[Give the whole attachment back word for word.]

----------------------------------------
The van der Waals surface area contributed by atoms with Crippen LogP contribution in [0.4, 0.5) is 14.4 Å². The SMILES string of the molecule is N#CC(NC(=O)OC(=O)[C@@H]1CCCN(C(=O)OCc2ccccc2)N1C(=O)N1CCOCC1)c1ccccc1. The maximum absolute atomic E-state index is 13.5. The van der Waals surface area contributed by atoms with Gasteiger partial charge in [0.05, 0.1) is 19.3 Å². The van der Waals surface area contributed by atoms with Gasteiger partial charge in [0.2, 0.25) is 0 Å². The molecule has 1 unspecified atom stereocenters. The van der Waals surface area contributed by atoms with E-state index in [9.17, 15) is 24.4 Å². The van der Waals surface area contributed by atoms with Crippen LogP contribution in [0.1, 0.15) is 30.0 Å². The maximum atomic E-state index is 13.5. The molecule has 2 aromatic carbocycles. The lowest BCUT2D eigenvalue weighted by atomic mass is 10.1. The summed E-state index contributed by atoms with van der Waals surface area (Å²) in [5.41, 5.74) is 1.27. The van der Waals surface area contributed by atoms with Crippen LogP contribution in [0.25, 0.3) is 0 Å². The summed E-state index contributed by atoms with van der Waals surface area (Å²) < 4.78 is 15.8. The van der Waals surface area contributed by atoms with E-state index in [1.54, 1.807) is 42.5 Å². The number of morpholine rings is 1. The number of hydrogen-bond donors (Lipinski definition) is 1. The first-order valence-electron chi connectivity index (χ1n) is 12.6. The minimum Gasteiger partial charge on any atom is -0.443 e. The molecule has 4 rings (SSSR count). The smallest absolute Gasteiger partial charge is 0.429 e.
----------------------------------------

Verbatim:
The van der Waals surface area contributed by atoms with Crippen LogP contribution in [0.4, 0.5) is 14.4 Å². The SMILES string of the molecule is N#CC(NC(=O)OC(=O)[C@@H]1CCCN(C(=O)OCc2ccccc2)N1C(=O)N1CCOCC1)c1ccccc1. The maximum absolute atomic E-state index is 13.5. The van der Waals surface area contributed by atoms with Gasteiger partial charge in [0.05, 0.1) is 19.3 Å². The van der Waals surface area contributed by atoms with Gasteiger partial charge in [0.2, 0.25) is 0 Å². The molecule has 1 unspecified atom stereocenters. The van der Waals surface area contributed by atoms with E-state index in [9.17, 15) is 24.4 Å². The van der Waals surface area contributed by atoms with Crippen LogP contribution in [0.1, 0.15) is 30.0 Å². The maximum atomic E-state index is 13.5. The molecule has 2 aromatic carbocycles. The lowest BCUT2D eigenvalue weighted by atomic mass is 10.1. The summed E-state index contributed by atoms with van der Waals surface area (Å²) in [5.41, 5.74) is 1.27. The van der Waals surface area contributed by atoms with Crippen LogP contribution in [0.25, 0.3) is 0 Å². The summed E-state index contributed by atoms with van der Waals surface area (Å²) < 4.78 is 15.8. The van der Waals surface area contributed by atoms with E-state index in [1.54, 1.807) is 42.5 Å². The number of morpholine rings is 1. The number of hydrogen-bond donors (Lipinski definition) is 1. The first-order valence-electron chi connectivity index (χ1n) is 12.6. The minimum Gasteiger partial charge on any atom is -0.443 e. The molecule has 4 rings (SSSR count). The smallest absolute Gasteiger partial charge is 0.429 e.